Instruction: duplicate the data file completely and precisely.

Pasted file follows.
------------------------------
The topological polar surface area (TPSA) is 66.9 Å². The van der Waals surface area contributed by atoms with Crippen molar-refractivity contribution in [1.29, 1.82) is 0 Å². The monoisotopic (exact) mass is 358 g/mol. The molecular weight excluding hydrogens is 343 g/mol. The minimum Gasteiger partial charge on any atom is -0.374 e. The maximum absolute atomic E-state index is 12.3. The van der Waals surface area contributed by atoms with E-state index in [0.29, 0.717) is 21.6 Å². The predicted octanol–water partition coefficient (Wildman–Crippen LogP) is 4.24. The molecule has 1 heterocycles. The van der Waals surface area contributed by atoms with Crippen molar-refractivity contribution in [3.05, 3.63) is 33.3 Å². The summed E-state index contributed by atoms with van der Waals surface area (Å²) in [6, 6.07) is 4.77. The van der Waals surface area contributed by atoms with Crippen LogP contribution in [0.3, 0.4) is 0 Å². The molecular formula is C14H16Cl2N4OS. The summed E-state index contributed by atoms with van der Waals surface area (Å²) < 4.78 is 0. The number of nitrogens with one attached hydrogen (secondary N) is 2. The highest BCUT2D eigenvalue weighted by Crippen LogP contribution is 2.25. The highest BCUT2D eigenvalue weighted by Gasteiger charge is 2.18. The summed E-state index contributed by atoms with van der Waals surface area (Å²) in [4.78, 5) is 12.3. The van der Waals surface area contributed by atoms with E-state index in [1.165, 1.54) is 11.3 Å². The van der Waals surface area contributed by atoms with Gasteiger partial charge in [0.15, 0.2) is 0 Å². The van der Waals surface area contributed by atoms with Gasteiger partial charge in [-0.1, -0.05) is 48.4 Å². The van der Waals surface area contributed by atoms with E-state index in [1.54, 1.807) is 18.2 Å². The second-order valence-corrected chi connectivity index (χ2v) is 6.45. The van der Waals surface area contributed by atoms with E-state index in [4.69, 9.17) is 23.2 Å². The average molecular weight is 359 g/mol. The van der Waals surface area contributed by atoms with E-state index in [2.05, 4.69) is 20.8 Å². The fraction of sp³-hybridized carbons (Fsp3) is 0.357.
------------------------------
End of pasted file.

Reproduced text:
The topological polar surface area (TPSA) is 66.9 Å². The van der Waals surface area contributed by atoms with Crippen molar-refractivity contribution in [1.29, 1.82) is 0 Å². The monoisotopic (exact) mass is 358 g/mol. The molecular weight excluding hydrogens is 343 g/mol. The minimum Gasteiger partial charge on any atom is -0.374 e. The maximum absolute atomic E-state index is 12.3. The van der Waals surface area contributed by atoms with E-state index in [0.29, 0.717) is 21.6 Å². The predicted octanol–water partition coefficient (Wildman–Crippen LogP) is 4.24. The molecule has 1 heterocycles. The van der Waals surface area contributed by atoms with Crippen molar-refractivity contribution in [3.05, 3.63) is 33.3 Å². The summed E-state index contributed by atoms with van der Waals surface area (Å²) in [6, 6.07) is 4.77. The van der Waals surface area contributed by atoms with Crippen LogP contribution in [0.3, 0.4) is 0 Å². The molecular formula is C14H16Cl2N4OS. The summed E-state index contributed by atoms with van der Waals surface area (Å²) < 4.78 is 0. The number of nitrogens with one attached hydrogen (secondary N) is 2. The highest BCUT2D eigenvalue weighted by Crippen LogP contribution is 2.25. The highest BCUT2D eigenvalue weighted by Gasteiger charge is 2.18. The summed E-state index contributed by atoms with van der Waals surface area (Å²) in [4.78, 5) is 12.3. The van der Waals surface area contributed by atoms with E-state index in [1.165, 1.54) is 11.3 Å². The van der Waals surface area contributed by atoms with Gasteiger partial charge in [0.15, 0.2) is 0 Å². The van der Waals surface area contributed by atoms with Gasteiger partial charge in [-0.1, -0.05) is 48.4 Å². The van der Waals surface area contributed by atoms with E-state index in [1.54, 1.807) is 18.2 Å². The second-order valence-corrected chi connectivity index (χ2v) is 6.45. The van der Waals surface area contributed by atoms with E-state index in [4.69, 9.17) is 23.2 Å². The average molecular weight is 359 g/mol. The van der Waals surface area contributed by atoms with E-state index in [2.05, 4.69) is 20.8 Å². The fraction of sp³-hybridized carbons (Fsp3) is 0.357.